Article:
In June, AM Analysts wrote about the potential need for booster shots for the COVID-19 vaccine. While the data is still unclear as to when we might need booster shots, a new variable has entered the equation: the rise of the delta and delta plus variants.
The variants have already spread to just under 100 countries and are likely to become the dominant strains in the United States within the next few weeks or months. White House chief medical adviser, Dr. Anthony Fauci, estimates that the variant is responsible for over 20% of all new COVID-19 cases in the United States, and has a doubling time of approximately two weeks.
The variant is noted for having the highest rate of transmissibility, touting a rate 60% higher than the alpha variant (the previously dominant strain in the United States). Last Tuesday, Dr. Fauci stated that the delta variant is “the greatest threat in the U.S. in our attempt to eliminate COVID-19.”
India’s Health Ministry released that it had discovered 40 cases of the delta plus variant with worrisome mutations. Lab work from India describes the variant to have three concerning traits: increased transmissibility, stronger binding to lung cell receptors, and increased resistance to monoclonal antibody therapy (an effective treatment for hospitalized COVID-19 patients until now).
Given the increased rate of transmissibility, the WHO has also expressed concern over the delta variant as it becomes the dominant strain. Chief Scientist at the WHO, Soumya Swaminathan, stated “We need more data, again from well-designed studies on the efficacy of the different vaccines that are in use in different countries against the different variants. So what this means is that there has to be in place, a study that uses a good design.”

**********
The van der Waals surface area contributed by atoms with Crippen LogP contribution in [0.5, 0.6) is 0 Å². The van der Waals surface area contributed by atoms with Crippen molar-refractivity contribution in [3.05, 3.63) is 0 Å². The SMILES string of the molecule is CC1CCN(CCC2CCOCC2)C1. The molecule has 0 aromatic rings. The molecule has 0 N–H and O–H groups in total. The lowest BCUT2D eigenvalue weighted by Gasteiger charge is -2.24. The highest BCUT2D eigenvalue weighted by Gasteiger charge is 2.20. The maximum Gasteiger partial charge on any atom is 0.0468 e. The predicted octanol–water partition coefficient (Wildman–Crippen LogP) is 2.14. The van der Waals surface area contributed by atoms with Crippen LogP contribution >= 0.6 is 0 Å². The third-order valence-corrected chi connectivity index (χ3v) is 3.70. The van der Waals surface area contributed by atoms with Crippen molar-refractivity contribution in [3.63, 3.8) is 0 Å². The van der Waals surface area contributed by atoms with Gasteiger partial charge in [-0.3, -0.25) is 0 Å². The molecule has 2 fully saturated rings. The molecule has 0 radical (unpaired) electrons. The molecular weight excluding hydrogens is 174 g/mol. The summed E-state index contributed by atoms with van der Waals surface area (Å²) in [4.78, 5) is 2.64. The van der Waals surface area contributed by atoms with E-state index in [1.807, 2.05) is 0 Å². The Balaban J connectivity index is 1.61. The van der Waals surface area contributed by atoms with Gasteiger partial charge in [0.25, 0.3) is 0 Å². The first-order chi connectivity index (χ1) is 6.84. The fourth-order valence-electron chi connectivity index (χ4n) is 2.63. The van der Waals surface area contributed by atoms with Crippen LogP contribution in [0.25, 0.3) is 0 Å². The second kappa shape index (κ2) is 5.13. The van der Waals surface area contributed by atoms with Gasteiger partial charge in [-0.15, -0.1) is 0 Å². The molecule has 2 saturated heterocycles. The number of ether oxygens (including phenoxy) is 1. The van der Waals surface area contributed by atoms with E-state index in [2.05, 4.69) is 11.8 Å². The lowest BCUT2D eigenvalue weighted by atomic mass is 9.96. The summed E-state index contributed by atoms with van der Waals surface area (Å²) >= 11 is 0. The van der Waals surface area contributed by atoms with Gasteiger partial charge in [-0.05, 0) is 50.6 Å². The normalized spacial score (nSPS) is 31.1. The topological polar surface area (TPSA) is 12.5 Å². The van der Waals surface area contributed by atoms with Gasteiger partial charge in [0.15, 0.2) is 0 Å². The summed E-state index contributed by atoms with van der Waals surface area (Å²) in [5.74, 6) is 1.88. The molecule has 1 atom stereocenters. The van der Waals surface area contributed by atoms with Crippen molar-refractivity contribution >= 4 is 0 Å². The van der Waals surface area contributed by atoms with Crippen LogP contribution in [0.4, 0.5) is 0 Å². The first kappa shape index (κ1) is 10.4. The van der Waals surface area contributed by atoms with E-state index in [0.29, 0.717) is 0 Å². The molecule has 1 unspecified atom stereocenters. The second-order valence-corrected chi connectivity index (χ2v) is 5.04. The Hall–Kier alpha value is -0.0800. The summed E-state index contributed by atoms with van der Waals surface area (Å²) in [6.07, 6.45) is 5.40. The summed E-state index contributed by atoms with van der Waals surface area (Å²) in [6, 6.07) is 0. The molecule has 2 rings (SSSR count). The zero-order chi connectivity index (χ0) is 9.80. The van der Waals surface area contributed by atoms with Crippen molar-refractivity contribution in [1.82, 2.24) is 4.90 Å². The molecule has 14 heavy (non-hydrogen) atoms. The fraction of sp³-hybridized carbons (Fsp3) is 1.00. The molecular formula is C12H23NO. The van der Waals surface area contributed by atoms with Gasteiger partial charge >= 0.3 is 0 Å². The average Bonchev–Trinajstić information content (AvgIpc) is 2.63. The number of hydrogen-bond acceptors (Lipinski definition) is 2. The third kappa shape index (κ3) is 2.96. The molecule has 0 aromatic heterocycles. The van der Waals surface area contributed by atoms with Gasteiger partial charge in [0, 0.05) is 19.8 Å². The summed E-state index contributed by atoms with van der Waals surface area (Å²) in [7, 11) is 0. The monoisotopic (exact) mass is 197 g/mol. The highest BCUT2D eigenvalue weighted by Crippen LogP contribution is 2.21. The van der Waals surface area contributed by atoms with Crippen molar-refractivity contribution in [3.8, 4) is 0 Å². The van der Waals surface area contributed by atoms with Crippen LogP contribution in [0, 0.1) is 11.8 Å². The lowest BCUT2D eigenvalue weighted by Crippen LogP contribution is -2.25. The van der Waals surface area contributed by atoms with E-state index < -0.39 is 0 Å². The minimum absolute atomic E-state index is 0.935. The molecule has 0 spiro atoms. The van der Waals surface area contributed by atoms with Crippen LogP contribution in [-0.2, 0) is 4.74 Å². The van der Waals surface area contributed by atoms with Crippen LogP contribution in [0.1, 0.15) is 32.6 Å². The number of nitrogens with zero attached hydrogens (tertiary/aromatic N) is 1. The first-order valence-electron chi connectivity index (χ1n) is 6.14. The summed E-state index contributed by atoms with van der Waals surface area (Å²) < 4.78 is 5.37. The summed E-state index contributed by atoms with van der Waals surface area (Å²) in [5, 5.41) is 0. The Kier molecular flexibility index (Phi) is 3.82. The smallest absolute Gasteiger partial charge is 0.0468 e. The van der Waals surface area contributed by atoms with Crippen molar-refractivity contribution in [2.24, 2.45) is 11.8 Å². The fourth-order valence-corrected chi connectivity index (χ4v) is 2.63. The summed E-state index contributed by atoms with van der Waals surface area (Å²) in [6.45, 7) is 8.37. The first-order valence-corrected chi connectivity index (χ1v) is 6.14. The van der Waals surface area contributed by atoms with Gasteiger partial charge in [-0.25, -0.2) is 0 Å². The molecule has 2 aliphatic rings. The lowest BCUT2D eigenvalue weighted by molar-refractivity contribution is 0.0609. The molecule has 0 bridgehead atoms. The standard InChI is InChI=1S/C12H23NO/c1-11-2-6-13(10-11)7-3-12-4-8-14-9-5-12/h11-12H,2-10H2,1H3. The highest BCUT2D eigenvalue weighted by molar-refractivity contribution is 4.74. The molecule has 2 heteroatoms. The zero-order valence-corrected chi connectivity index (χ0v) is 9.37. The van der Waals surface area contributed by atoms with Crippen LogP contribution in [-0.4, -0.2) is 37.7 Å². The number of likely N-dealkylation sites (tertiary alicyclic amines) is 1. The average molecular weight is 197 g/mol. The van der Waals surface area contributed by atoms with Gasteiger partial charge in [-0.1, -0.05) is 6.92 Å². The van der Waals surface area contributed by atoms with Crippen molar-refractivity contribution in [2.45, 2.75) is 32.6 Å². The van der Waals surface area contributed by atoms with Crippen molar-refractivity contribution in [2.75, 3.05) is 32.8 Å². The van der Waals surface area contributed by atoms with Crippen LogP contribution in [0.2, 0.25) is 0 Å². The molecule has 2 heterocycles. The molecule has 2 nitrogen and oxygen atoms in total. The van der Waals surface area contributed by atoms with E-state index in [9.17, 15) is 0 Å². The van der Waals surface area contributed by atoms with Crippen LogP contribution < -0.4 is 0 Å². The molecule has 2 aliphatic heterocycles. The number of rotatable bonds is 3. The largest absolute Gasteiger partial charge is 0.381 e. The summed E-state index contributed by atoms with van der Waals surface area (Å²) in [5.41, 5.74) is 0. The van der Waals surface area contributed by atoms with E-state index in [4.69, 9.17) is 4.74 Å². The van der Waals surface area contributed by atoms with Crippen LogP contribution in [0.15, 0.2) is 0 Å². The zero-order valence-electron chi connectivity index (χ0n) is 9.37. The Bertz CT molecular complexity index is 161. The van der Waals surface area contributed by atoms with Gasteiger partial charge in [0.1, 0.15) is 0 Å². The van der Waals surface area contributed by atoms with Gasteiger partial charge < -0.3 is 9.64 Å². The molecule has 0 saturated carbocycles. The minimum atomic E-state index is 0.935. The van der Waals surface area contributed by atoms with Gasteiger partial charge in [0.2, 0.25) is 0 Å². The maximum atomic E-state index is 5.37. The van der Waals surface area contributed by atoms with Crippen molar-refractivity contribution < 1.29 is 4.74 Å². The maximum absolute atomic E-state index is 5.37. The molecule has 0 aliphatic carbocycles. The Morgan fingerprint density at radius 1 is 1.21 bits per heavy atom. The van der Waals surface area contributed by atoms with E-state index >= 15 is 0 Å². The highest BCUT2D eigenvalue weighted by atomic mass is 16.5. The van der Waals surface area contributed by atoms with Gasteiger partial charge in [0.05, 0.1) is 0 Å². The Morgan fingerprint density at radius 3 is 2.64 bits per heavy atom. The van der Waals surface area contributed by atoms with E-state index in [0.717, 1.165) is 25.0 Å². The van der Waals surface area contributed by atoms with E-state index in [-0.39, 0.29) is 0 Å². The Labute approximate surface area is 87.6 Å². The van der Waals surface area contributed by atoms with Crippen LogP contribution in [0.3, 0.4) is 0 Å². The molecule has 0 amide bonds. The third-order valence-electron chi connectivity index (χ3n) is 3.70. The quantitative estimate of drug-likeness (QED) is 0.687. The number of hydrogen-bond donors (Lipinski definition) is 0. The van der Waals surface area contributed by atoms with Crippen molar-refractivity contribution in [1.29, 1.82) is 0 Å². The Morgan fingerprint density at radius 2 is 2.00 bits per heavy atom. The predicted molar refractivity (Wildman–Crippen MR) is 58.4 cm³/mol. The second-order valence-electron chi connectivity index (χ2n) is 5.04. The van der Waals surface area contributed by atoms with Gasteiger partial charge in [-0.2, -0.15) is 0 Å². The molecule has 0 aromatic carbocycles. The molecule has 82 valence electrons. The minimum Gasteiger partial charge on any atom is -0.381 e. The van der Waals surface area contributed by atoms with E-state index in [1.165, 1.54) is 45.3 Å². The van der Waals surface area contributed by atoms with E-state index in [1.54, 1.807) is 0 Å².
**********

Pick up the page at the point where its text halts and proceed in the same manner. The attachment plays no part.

However, Public Health England released a recent study with some hopeful findings: Pfizer’s COVID-19 vaccine was found to be 88% effective against symptomatic disease caused by the delta variant, compared to its 93% effectiveness with the alpha strain. While it is less effective against the delta strain, it still offers a high degree of protection.
Dr. Rochelle Walensky, Director of the Centers for Disease Control, stated that plans are being made now for booster shots, should we need them. However, the spotlight on potential booster shot plans being rolled out has also caused some heartburn amongst others in the West. Many people question whether booster shots are morally acceptable, given how many less-developed countries are struggling with their own vaccination programs.
Whether booster shots will be necessary soon, especially considering the rise of the delta and delta plus variants, one message remains quite clear: the best thing you can do to protect yourself and your community is to get vaccinated. Both Walensky and Fauci are pleading with the unvaccinated population to take the needle, as the more people that are vaccinated, the less these variants have the time and potential to mutate and create even more dangerous variants.
AM LLC is currently working nationwide with multiple states and public health agencies on testing, contact tracing, and vaccination programs. Counties, states, or K-12 partners that are interested in partnering with AM for COVID-19 mitigation support should contact Dr. Christopher K Orlea at firstname.lastname@example.org.